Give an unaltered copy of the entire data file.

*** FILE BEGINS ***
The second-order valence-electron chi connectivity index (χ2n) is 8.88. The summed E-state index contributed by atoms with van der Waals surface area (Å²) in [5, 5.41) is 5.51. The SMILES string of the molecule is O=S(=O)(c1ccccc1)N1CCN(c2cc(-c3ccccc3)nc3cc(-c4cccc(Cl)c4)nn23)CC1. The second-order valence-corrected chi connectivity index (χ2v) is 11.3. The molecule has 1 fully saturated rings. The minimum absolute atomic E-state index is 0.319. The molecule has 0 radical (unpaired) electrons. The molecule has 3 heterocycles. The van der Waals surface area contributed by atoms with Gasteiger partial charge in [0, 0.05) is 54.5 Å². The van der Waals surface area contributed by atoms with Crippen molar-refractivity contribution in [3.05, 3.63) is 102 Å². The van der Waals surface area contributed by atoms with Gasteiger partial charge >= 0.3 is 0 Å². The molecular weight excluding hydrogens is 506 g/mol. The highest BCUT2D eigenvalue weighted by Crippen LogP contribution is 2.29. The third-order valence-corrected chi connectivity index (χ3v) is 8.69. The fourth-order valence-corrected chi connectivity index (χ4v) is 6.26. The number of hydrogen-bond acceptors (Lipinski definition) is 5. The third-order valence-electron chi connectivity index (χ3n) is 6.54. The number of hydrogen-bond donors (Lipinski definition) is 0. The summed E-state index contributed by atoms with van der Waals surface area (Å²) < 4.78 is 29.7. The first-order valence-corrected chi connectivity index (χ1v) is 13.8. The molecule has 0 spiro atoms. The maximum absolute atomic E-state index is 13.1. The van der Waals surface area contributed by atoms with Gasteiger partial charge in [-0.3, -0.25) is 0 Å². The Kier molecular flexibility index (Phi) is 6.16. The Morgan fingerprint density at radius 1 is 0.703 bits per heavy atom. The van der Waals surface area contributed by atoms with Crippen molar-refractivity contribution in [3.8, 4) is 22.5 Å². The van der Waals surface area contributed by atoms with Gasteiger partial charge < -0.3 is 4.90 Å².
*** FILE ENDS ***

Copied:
The second-order valence-electron chi connectivity index (χ2n) is 8.88. The summed E-state index contributed by atoms with van der Waals surface area (Å²) in [5, 5.41) is 5.51. The SMILES string of the molecule is O=S(=O)(c1ccccc1)N1CCN(c2cc(-c3ccccc3)nc3cc(-c4cccc(Cl)c4)nn23)CC1. The second-order valence-corrected chi connectivity index (χ2v) is 11.3. The molecule has 1 fully saturated rings. The minimum absolute atomic E-state index is 0.319. The molecule has 0 radical (unpaired) electrons. The molecule has 3 heterocycles. The van der Waals surface area contributed by atoms with Gasteiger partial charge in [0, 0.05) is 54.5 Å². The van der Waals surface area contributed by atoms with Crippen molar-refractivity contribution in [3.05, 3.63) is 102 Å². The van der Waals surface area contributed by atoms with Gasteiger partial charge >= 0.3 is 0 Å². The molecular weight excluding hydrogens is 506 g/mol. The highest BCUT2D eigenvalue weighted by Crippen LogP contribution is 2.29. The third-order valence-corrected chi connectivity index (χ3v) is 8.69. The fourth-order valence-corrected chi connectivity index (χ4v) is 6.26. The number of hydrogen-bond acceptors (Lipinski definition) is 5. The third-order valence-electron chi connectivity index (χ3n) is 6.54. The number of hydrogen-bond donors (Lipinski definition) is 0. The summed E-state index contributed by atoms with van der Waals surface area (Å²) < 4.78 is 29.7. The first-order valence-corrected chi connectivity index (χ1v) is 13.8. The molecule has 0 spiro atoms. The maximum absolute atomic E-state index is 13.1. The van der Waals surface area contributed by atoms with Gasteiger partial charge in [-0.3, -0.25) is 0 Å². The Kier molecular flexibility index (Phi) is 6.16. The Morgan fingerprint density at radius 1 is 0.703 bits per heavy atom. The van der Waals surface area contributed by atoms with Crippen molar-refractivity contribution in [3.8, 4) is 22.5 Å². The van der Waals surface area contributed by atoms with Gasteiger partial charge < -0.3 is 4.90 Å².